• Solution #2 (using map(), combine(), and reduce()):

    • map(): Hire 1,110 workers (1,000 workers, 100 managers, 10 supervisors—each supervisor manages 10 managers, and each manager manages 10 workers); each worker counts one shelf, and reports its count to its manager.

    • combine(): Every 10 managers add up their individual counts and report the total to a supervisor.

    • reduce(): All supervisors get together and add up their individual counts (by reporting the results to the librarian).

When to Use MapReduce

Is MapReduce good for everything? The simple answer is no. When we have big data, if we can partition it and each partition can be processed independently, then we can start to think about MapReduce algorithms. For example, graph algorithms do not work very well with MapReduce due to their iterative approach. But if you are grouping or aggregating a lot of data, the MapReduce paradigm works pretty well. To process graphs using MapReduce, you should take a look at the Apache Giraph and Apache Spark GraphX projects.

Here are other scenarios where MapReduce should not be used:

  • If the computation of a value depends on previously computed values. One good example is the Fibonacci series, where each value is a summation of the previous two values:

    F(k + 2) = F(k + 1) + F(k)
  • If the data set is small enough to be computed on a single machine. It is better to do this as a single reduce(map(data)) operation rather than going through the entire MapReduce process.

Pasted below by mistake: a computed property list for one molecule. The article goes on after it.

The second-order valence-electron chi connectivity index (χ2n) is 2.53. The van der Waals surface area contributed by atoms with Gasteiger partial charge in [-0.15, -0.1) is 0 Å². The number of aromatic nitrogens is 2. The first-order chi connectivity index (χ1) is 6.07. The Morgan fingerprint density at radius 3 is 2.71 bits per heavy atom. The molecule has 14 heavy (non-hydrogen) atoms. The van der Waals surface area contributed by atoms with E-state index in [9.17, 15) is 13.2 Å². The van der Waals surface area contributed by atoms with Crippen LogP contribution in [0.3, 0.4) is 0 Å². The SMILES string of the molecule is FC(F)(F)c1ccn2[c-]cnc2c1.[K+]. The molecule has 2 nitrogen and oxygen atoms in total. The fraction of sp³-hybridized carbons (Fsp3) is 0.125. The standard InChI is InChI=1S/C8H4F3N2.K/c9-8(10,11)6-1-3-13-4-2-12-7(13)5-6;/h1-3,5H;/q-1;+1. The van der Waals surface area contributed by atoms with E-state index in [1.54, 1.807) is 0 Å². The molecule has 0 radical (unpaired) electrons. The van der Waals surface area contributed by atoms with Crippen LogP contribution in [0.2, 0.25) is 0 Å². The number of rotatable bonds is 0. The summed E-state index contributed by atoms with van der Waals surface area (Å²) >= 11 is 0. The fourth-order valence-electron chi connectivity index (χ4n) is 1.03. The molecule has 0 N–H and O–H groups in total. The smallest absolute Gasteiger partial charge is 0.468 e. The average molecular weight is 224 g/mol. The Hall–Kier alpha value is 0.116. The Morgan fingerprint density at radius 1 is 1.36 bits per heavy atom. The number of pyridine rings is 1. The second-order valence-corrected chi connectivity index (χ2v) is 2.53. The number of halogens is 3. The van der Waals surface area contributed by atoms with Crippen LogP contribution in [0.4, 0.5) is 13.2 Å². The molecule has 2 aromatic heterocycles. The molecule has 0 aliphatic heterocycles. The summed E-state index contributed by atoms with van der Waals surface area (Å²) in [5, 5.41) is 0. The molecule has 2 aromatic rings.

• If synchronization is required to access shared data.

  • If all of your input data fits in memory.

  • If one operation depends on other operations.

  • If basic computations are processor-intensive.

However, there are many cases where MapReduce is appropriate, such as:

  • When you have to handle lots of input data (e.g., aggregate or compute statistics over large amounts of data).

  • When you need to take advantage of parallel and distributed computing, data storage, and data locality.

  • When you can do many tasks independently without synchronization.

  • When you can take advantage of sorting and shuffling.

  • When you need fault tolerance and you cannot afford job failures.

What MapReduce Isn’t

MapReduce is a groundbreaking technology for distributed computing, but there are a lot of myths about it, some of which are debunked here:

  • MapReduce is not a programming language, but rather a framework to develop distributed applications using Java, Scala, and other programming languages.

  • MapReduce’s distributed filesystem is not a replacement for a relational database management system (such as MySQL or Oracle). Typically, the input to MapReduce is plain-text files (a mapper input record can be one or many lines).

  • The MapReduce framework is designed mainly for batch processing, so we should not expect to get the results in under two seconds; however, with proper use of clusters you may achieve near-real-time response.

  • MapReduce is not a solution for all software problems.

Why Use MapReduce?

As we’ve discussed, MapReduce works on the premise of “scaling out” by adding more commodity servers. This is in contrast to “scaling up,” by adding more resources, such as memory and CPUs, to a single node in a system); this can be very costly, and at some point you won’t be able to add more resources due to cost and software or hardware limits. Many times, there are promising main memory–based algorithms available for solving data problems, but they lack scalability because the main memory is a bottleneck. For example, in DNA sequencing analysis, you might need over 512 GB of RAM, which is very costly and not scalable.